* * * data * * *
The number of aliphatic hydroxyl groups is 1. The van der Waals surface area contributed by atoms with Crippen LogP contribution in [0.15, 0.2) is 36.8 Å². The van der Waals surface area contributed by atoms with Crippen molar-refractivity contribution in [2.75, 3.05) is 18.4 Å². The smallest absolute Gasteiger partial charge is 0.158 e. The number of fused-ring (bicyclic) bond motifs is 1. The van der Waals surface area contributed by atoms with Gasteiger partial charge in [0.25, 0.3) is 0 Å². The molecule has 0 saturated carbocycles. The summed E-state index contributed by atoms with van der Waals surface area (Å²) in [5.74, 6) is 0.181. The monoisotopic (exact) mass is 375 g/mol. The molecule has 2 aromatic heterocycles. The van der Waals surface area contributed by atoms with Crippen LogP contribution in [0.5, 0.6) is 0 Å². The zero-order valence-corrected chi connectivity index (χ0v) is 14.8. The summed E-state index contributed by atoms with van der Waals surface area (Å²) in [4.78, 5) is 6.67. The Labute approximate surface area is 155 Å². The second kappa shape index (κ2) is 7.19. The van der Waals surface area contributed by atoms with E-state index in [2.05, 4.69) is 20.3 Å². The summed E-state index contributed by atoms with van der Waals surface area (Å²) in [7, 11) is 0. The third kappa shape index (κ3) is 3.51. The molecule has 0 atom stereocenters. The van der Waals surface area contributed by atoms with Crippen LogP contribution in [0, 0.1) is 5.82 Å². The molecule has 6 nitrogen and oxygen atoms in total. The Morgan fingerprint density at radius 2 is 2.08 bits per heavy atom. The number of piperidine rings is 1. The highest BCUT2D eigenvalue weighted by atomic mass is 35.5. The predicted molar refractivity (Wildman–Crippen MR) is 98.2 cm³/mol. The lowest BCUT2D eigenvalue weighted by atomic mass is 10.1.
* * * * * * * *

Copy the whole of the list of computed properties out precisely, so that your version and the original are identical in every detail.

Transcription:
The number of aliphatic hydroxyl groups is 1. The van der Waals surface area contributed by atoms with Crippen LogP contribution in [0.15, 0.2) is 36.8 Å². The van der Waals surface area contributed by atoms with Crippen molar-refractivity contribution in [2.75, 3.05) is 18.4 Å². The smallest absolute Gasteiger partial charge is 0.158 e. The number of fused-ring (bicyclic) bond motifs is 1. The van der Waals surface area contributed by atoms with Gasteiger partial charge in [0.25, 0.3) is 0 Å². The molecule has 0 saturated carbocycles. The summed E-state index contributed by atoms with van der Waals surface area (Å²) in [5.74, 6) is 0.181. The monoisotopic (exact) mass is 375 g/mol. The molecule has 2 aromatic heterocycles. The van der Waals surface area contributed by atoms with Crippen LogP contribution in [0.5, 0.6) is 0 Å². The zero-order valence-corrected chi connectivity index (χ0v) is 14.8. The summed E-state index contributed by atoms with van der Waals surface area (Å²) in [4.78, 5) is 6.67. The Labute approximate surface area is 155 Å². The second kappa shape index (κ2) is 7.19. The van der Waals surface area contributed by atoms with E-state index in [2.05, 4.69) is 20.3 Å². The summed E-state index contributed by atoms with van der Waals surface area (Å²) in [7, 11) is 0. The third kappa shape index (κ3) is 3.51. The molecule has 0 atom stereocenters. The van der Waals surface area contributed by atoms with Crippen LogP contribution in [0, 0.1) is 5.82 Å². The molecule has 6 nitrogen and oxygen atoms in total. The Morgan fingerprint density at radius 2 is 2.08 bits per heavy atom. The number of piperidine rings is 1. The highest BCUT2D eigenvalue weighted by atomic mass is 35.5. The predicted molar refractivity (Wildman–Crippen MR) is 98.2 cm³/mol. The lowest BCUT2D eigenvalue weighted by atomic mass is 10.1.